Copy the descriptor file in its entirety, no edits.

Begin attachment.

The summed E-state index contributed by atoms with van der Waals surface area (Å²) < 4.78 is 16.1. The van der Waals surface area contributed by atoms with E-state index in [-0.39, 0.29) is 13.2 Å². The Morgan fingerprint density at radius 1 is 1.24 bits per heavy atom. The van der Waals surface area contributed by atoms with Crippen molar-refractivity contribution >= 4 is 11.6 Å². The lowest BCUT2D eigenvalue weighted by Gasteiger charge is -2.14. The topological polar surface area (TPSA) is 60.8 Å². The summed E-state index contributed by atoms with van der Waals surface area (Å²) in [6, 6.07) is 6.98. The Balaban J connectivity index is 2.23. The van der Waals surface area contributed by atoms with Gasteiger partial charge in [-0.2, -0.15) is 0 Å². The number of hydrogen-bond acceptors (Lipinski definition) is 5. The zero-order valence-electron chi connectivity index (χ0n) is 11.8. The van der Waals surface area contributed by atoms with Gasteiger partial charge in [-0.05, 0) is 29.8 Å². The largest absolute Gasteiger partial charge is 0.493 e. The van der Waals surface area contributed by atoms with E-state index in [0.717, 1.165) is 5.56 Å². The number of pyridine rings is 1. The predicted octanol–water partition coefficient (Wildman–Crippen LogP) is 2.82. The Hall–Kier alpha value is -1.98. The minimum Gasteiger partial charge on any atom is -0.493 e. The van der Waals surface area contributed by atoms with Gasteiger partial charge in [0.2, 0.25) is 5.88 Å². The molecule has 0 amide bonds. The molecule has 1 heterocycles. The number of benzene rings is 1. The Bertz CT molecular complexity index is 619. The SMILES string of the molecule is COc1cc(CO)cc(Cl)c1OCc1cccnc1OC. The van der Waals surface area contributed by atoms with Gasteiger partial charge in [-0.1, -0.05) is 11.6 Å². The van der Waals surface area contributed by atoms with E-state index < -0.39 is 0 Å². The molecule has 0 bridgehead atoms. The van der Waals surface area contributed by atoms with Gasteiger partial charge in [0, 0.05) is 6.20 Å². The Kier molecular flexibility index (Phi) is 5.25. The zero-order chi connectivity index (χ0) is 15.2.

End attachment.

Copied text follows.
The summed E-state index contributed by atoms with van der Waals surface area (Å²) < 4.78 is 16.1. The van der Waals surface area contributed by atoms with E-state index in [-0.39, 0.29) is 13.2 Å². The Morgan fingerprint density at radius 1 is 1.24 bits per heavy atom. The van der Waals surface area contributed by atoms with Crippen molar-refractivity contribution >= 4 is 11.6 Å². The lowest BCUT2D eigenvalue weighted by Gasteiger charge is -2.14. The topological polar surface area (TPSA) is 60.8 Å². The summed E-state index contributed by atoms with van der Waals surface area (Å²) in [6, 6.07) is 6.98. The Balaban J connectivity index is 2.23. The van der Waals surface area contributed by atoms with Gasteiger partial charge in [-0.2, -0.15) is 0 Å². The number of hydrogen-bond acceptors (Lipinski definition) is 5. The zero-order valence-electron chi connectivity index (χ0n) is 11.8. The van der Waals surface area contributed by atoms with Gasteiger partial charge in [-0.05, 0) is 29.8 Å². The largest absolute Gasteiger partial charge is 0.493 e. The van der Waals surface area contributed by atoms with E-state index in [0.717, 1.165) is 5.56 Å². The number of pyridine rings is 1. The predicted octanol–water partition coefficient (Wildman–Crippen LogP) is 2.82. The Hall–Kier alpha value is -1.98. The minimum Gasteiger partial charge on any atom is -0.493 e. The van der Waals surface area contributed by atoms with Gasteiger partial charge in [0.2, 0.25) is 5.88 Å². The molecule has 0 amide bonds. The molecule has 1 heterocycles. The number of benzene rings is 1. The Bertz CT molecular complexity index is 619. The SMILES string of the molecule is COc1cc(CO)cc(Cl)c1OCc1cccnc1OC. The van der Waals surface area contributed by atoms with Gasteiger partial charge in [-0.1, -0.05) is 11.6 Å². The van der Waals surface area contributed by atoms with E-state index < -0.39 is 0 Å². The molecule has 0 bridgehead atoms. The van der Waals surface area contributed by atoms with Gasteiger partial charge in [0, 0.05) is 6.20 Å². The Kier molecular flexibility index (Phi) is 5.25. The zero-order chi connectivity index (χ0) is 15.2.